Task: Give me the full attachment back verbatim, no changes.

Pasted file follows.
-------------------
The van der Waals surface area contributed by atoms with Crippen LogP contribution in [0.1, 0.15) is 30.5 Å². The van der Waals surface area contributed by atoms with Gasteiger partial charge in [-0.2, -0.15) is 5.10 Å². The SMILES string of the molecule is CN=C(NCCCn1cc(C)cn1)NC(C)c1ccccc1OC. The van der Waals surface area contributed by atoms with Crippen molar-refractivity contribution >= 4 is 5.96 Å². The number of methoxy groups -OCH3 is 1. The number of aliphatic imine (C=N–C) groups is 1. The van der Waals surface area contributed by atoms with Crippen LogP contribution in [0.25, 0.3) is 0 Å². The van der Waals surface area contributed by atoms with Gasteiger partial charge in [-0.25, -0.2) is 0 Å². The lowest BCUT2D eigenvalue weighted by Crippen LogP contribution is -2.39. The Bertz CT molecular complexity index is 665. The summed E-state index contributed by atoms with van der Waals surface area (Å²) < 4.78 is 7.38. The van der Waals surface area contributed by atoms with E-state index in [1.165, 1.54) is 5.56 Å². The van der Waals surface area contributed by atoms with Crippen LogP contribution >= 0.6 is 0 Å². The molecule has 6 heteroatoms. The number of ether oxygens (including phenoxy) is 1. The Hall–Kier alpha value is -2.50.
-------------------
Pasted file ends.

The van der Waals surface area contributed by atoms with Crippen LogP contribution in [0.1, 0.15) is 30.5 Å². The van der Waals surface area contributed by atoms with Gasteiger partial charge in [-0.2, -0.15) is 5.10 Å². The SMILES string of the molecule is CN=C(NCCCn1cc(C)cn1)NC(C)c1ccccc1OC. The van der Waals surface area contributed by atoms with Crippen molar-refractivity contribution >= 4 is 5.96 Å². The number of methoxy groups -OCH3 is 1. The number of aliphatic imine (C=N–C) groups is 1. The van der Waals surface area contributed by atoms with Crippen LogP contribution in [0.25, 0.3) is 0 Å². The van der Waals surface area contributed by atoms with Gasteiger partial charge in [-0.25, -0.2) is 0 Å². The lowest BCUT2D eigenvalue weighted by Crippen LogP contribution is -2.39. The Bertz CT molecular complexity index is 665. The summed E-state index contributed by atoms with van der Waals surface area (Å²) < 4.78 is 7.38. The van der Waals surface area contributed by atoms with E-state index in [1.165, 1.54) is 5.56 Å². The van der Waals surface area contributed by atoms with Crippen LogP contribution >= 0.6 is 0 Å². The molecule has 6 heteroatoms. The number of ether oxygens (including phenoxy) is 1. The Hall–Kier alpha value is -2.50.